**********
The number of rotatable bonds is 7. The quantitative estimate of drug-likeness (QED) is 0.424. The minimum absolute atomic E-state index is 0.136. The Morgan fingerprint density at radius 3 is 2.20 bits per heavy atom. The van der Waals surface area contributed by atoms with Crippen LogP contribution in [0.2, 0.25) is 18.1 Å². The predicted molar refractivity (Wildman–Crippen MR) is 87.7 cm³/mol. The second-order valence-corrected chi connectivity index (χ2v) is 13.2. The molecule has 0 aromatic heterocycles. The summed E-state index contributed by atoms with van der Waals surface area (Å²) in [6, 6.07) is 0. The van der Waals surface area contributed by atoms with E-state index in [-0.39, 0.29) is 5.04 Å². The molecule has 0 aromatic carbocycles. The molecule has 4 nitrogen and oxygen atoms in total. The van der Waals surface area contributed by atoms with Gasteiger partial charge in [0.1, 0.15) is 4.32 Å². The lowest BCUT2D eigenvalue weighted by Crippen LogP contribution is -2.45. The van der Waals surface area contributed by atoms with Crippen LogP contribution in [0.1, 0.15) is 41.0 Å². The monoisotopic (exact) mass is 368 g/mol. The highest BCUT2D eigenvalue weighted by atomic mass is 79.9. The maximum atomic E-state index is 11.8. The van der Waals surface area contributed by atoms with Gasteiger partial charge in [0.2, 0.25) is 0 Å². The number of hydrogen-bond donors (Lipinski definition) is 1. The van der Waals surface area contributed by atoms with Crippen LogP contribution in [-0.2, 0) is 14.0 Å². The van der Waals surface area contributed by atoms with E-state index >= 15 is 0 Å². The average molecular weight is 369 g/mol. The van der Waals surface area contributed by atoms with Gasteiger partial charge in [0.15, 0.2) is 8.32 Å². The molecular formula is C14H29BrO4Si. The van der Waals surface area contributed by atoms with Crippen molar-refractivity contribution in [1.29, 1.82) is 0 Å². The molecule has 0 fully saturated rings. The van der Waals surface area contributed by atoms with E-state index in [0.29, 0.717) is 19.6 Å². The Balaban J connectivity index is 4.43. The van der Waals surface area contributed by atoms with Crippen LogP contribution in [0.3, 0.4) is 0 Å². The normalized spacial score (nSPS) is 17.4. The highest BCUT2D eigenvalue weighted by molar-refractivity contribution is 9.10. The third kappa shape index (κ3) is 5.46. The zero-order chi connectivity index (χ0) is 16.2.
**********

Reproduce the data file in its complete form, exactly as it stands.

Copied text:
The number of rotatable bonds is 7. The quantitative estimate of drug-likeness (QED) is 0.424. The minimum absolute atomic E-state index is 0.136. The Morgan fingerprint density at radius 3 is 2.20 bits per heavy atom. The van der Waals surface area contributed by atoms with Crippen LogP contribution in [0.2, 0.25) is 18.1 Å². The predicted molar refractivity (Wildman–Crippen MR) is 87.7 cm³/mol. The second-order valence-corrected chi connectivity index (χ2v) is 13.2. The molecule has 0 aromatic heterocycles. The summed E-state index contributed by atoms with van der Waals surface area (Å²) in [6, 6.07) is 0. The van der Waals surface area contributed by atoms with E-state index in [-0.39, 0.29) is 5.04 Å². The molecule has 0 aromatic carbocycles. The molecule has 4 nitrogen and oxygen atoms in total. The van der Waals surface area contributed by atoms with Gasteiger partial charge in [0.1, 0.15) is 4.32 Å². The lowest BCUT2D eigenvalue weighted by Crippen LogP contribution is -2.45. The van der Waals surface area contributed by atoms with Crippen LogP contribution in [0.1, 0.15) is 41.0 Å². The monoisotopic (exact) mass is 368 g/mol. The highest BCUT2D eigenvalue weighted by atomic mass is 79.9. The maximum atomic E-state index is 11.8. The van der Waals surface area contributed by atoms with Gasteiger partial charge in [0.2, 0.25) is 0 Å². The number of hydrogen-bond donors (Lipinski definition) is 1. The van der Waals surface area contributed by atoms with Crippen LogP contribution in [-0.2, 0) is 14.0 Å². The van der Waals surface area contributed by atoms with E-state index >= 15 is 0 Å². The average molecular weight is 369 g/mol. The van der Waals surface area contributed by atoms with Gasteiger partial charge in [0.15, 0.2) is 8.32 Å². The molecular formula is C14H29BrO4Si. The van der Waals surface area contributed by atoms with Crippen molar-refractivity contribution in [1.29, 1.82) is 0 Å². The molecule has 0 fully saturated rings. The van der Waals surface area contributed by atoms with E-state index in [0.29, 0.717) is 19.6 Å². The Balaban J connectivity index is 4.43. The van der Waals surface area contributed by atoms with Crippen LogP contribution in [0.3, 0.4) is 0 Å². The normalized spacial score (nSPS) is 17.4. The highest BCUT2D eigenvalue weighted by molar-refractivity contribution is 9.10. The third kappa shape index (κ3) is 5.46. The zero-order chi connectivity index (χ0) is 16.2.